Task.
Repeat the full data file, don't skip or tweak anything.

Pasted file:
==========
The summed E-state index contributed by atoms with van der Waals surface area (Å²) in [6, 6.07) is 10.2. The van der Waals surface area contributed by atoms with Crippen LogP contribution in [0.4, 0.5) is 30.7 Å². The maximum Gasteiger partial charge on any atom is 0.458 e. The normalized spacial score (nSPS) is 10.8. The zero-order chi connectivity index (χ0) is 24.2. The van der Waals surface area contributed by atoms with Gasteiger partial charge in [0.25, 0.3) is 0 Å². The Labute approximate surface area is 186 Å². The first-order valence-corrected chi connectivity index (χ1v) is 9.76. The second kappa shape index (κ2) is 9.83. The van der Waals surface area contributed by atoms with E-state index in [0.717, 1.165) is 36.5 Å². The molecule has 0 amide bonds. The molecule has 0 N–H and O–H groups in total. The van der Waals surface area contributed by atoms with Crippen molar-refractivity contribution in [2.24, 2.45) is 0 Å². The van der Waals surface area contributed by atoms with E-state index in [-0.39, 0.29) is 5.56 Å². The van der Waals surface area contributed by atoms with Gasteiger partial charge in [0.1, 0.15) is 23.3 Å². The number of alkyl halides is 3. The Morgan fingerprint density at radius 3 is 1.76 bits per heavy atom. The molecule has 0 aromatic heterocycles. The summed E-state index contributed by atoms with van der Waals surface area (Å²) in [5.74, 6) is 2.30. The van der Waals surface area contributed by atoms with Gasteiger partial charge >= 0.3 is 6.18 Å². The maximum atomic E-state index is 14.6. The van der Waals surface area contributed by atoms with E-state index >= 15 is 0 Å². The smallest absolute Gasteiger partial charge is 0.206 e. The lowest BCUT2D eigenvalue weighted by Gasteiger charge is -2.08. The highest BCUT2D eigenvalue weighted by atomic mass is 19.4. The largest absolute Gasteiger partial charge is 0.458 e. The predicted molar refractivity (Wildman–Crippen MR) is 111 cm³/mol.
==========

The summed E-state index contributed by atoms with van der Waals surface area (Å²) in [6, 6.07) is 10.2. The van der Waals surface area contributed by atoms with Crippen LogP contribution in [0.4, 0.5) is 30.7 Å². The maximum Gasteiger partial charge on any atom is 0.458 e. The normalized spacial score (nSPS) is 10.8. The zero-order chi connectivity index (χ0) is 24.2. The van der Waals surface area contributed by atoms with Gasteiger partial charge in [0.25, 0.3) is 0 Å². The Labute approximate surface area is 186 Å². The first-order valence-corrected chi connectivity index (χ1v) is 9.76. The second kappa shape index (κ2) is 9.83. The van der Waals surface area contributed by atoms with E-state index in [0.717, 1.165) is 36.5 Å². The molecule has 0 amide bonds. The molecule has 0 N–H and O–H groups in total. The van der Waals surface area contributed by atoms with Crippen molar-refractivity contribution in [2.24, 2.45) is 0 Å². The van der Waals surface area contributed by atoms with E-state index in [-0.39, 0.29) is 5.56 Å². The van der Waals surface area contributed by atoms with Gasteiger partial charge in [0.1, 0.15) is 23.3 Å². The number of alkyl halides is 3. The Morgan fingerprint density at radius 3 is 1.76 bits per heavy atom. The molecule has 0 aromatic heterocycles. The summed E-state index contributed by atoms with van der Waals surface area (Å²) in [5.74, 6) is 2.30. The van der Waals surface area contributed by atoms with Gasteiger partial charge >= 0.3 is 6.18 Å². The maximum atomic E-state index is 14.6. The van der Waals surface area contributed by atoms with E-state index >= 15 is 0 Å². The smallest absolute Gasteiger partial charge is 0.206 e. The lowest BCUT2D eigenvalue weighted by Gasteiger charge is -2.08. The highest BCUT2D eigenvalue weighted by atomic mass is 19.4. The largest absolute Gasteiger partial charge is 0.458 e. The predicted molar refractivity (Wildman–Crippen MR) is 111 cm³/mol.